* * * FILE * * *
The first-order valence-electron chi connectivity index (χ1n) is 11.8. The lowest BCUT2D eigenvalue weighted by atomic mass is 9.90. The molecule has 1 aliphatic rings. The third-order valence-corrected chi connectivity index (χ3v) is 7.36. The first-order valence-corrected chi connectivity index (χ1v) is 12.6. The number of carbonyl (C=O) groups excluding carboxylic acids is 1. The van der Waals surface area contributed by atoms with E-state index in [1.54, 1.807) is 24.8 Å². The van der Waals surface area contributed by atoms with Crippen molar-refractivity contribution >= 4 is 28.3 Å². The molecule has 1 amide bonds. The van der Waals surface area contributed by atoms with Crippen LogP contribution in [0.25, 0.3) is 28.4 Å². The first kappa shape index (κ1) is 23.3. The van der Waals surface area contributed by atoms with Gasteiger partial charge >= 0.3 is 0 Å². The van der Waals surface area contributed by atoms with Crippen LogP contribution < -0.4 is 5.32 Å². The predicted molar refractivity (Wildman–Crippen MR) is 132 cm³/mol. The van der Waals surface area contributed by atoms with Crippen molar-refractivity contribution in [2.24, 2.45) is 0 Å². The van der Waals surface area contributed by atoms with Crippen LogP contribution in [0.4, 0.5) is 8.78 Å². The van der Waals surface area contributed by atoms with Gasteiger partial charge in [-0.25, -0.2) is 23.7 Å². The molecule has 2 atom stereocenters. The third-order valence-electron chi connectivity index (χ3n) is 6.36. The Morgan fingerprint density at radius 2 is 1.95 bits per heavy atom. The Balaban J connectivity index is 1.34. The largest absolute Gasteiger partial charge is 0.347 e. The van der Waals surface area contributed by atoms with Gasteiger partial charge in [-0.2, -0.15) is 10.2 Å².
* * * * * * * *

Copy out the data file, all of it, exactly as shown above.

The first-order valence-electron chi connectivity index (χ1n) is 11.8. The lowest BCUT2D eigenvalue weighted by atomic mass is 9.90. The molecule has 1 aliphatic rings. The third-order valence-corrected chi connectivity index (χ3v) is 7.36. The first-order valence-corrected chi connectivity index (χ1v) is 12.6. The number of carbonyl (C=O) groups excluding carboxylic acids is 1. The van der Waals surface area contributed by atoms with E-state index in [1.54, 1.807) is 24.8 Å². The van der Waals surface area contributed by atoms with Crippen molar-refractivity contribution >= 4 is 28.3 Å². The molecule has 1 amide bonds. The van der Waals surface area contributed by atoms with Crippen LogP contribution in [0.25, 0.3) is 28.4 Å². The first kappa shape index (κ1) is 23.3. The van der Waals surface area contributed by atoms with Gasteiger partial charge >= 0.3 is 0 Å². The van der Waals surface area contributed by atoms with Crippen LogP contribution < -0.4 is 5.32 Å². The predicted molar refractivity (Wildman–Crippen MR) is 132 cm³/mol. The van der Waals surface area contributed by atoms with Crippen molar-refractivity contribution in [2.24, 2.45) is 0 Å². The van der Waals surface area contributed by atoms with Crippen LogP contribution in [0.4, 0.5) is 8.78 Å². The van der Waals surface area contributed by atoms with Gasteiger partial charge in [-0.25, -0.2) is 23.7 Å². The molecule has 2 atom stereocenters. The third-order valence-electron chi connectivity index (χ3n) is 6.36. The Morgan fingerprint density at radius 2 is 1.95 bits per heavy atom. The Balaban J connectivity index is 1.34. The largest absolute Gasteiger partial charge is 0.347 e. The van der Waals surface area contributed by atoms with Gasteiger partial charge in [-0.2, -0.15) is 10.2 Å².